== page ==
When National Parks Become Monopoly Properties

Before our kids could read, they could play Monopoly. Recognizing the properties by their colors and learning to count the money, they loved to play, especially my oldest, quickly learning to bargain with other players and create his own monopolies.

We never played the Monopoly Junior version. Instead, we played National Parks Monopoly, where Yosemite replaces Park Place and Yellowstone takes over the Boardwalk.

With my canoe, bear, tent, or ranger hat token, I traveled around the board, from national park to trail to national monument, paying $75 to eat dinner at Yosemite’s Ahwahnee Lodge or becoming park ranger of the year. Although equivalent to the least expensive dark purple properties, I couldn’t resist buying Mount Rushmore, but I always hoped to be the first to land on the magenta properties of Hawaii Volcanoes, the Grand Canyon, and Glacier Bay.


Playing National Parks Monopoly is always an adventure. Once I stepped on a cactus at Saguaro National Park. Another time I got caught looting an archaeological dig and had to go to jail. But when I discovered fossils at Agate Fossil Beds, I got out of jail free.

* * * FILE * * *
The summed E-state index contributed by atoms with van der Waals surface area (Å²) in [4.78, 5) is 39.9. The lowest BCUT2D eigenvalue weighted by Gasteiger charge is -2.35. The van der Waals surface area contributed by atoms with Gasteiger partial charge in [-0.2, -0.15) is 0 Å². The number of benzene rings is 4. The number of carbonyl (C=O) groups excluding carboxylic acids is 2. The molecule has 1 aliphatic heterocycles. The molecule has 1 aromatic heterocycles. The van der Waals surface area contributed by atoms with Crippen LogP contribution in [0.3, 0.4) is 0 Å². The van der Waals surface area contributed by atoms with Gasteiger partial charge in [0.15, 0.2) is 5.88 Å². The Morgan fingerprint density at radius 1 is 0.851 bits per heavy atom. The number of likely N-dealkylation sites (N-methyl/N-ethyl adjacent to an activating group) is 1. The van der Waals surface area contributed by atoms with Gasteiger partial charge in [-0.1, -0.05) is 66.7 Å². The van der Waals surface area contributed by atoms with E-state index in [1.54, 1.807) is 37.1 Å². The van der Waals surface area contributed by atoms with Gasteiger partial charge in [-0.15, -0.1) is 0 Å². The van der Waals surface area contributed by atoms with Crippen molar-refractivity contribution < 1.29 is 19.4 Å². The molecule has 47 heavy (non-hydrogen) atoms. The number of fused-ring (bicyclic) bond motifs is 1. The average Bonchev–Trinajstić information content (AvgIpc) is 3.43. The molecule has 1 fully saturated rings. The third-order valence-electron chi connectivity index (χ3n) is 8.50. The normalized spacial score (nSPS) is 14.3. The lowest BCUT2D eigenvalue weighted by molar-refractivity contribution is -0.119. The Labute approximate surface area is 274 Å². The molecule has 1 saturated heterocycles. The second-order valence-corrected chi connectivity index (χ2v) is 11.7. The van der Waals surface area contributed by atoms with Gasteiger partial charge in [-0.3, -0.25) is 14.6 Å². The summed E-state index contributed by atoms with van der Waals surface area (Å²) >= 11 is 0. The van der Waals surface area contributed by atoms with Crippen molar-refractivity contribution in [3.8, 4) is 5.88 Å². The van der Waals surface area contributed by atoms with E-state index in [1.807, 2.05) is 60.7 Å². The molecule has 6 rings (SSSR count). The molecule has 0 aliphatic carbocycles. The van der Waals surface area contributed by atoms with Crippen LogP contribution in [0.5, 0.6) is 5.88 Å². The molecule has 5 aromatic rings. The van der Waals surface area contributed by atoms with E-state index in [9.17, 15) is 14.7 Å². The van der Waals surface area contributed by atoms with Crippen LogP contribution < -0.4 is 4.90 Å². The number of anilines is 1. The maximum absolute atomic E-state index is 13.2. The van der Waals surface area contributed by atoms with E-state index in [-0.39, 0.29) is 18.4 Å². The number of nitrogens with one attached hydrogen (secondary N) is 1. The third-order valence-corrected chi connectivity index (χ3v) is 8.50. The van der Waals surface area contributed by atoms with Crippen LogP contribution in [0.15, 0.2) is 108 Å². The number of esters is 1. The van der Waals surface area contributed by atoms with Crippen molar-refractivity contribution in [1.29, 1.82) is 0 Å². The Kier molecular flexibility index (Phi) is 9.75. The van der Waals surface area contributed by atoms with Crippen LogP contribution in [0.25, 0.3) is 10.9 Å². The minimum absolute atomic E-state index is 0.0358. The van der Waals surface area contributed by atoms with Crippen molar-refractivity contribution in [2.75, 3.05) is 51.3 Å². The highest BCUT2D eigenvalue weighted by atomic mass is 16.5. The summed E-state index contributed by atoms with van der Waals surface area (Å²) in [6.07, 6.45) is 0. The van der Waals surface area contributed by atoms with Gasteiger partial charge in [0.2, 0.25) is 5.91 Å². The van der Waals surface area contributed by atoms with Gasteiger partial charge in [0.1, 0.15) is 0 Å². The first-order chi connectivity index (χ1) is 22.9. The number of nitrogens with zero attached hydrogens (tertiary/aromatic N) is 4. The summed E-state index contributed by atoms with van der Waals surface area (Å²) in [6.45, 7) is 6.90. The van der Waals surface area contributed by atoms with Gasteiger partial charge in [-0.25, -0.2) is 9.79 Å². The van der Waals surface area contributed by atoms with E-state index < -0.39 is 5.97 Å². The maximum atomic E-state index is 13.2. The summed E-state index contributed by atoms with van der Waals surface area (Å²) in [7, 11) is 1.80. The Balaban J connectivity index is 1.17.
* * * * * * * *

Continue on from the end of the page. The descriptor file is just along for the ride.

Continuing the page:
So when our family was planning a drive from Colorado to South Dakota, we were excited to find Agate Fossil Beds National Monument, one of the red properties on our Monopoly game, located in the northwest corner of Nebraska. With only a slight detour, we spent a morning exploring the park.

Agate Fossil Beds

When we returned from our trip, we played the game with a renewed interest.

Playing  Monopoloy

Over the years, I’ve visited only 12 of the 27 properties on our Monopoly game board, but the places I haven’t been still intrigue me: the Everglades, Isle Royale, Mesa Verde, the Limberlost Trail. Which park, or which property, should I explore next?

Trip to Agate Fossil Beds National Monument taken in 2005.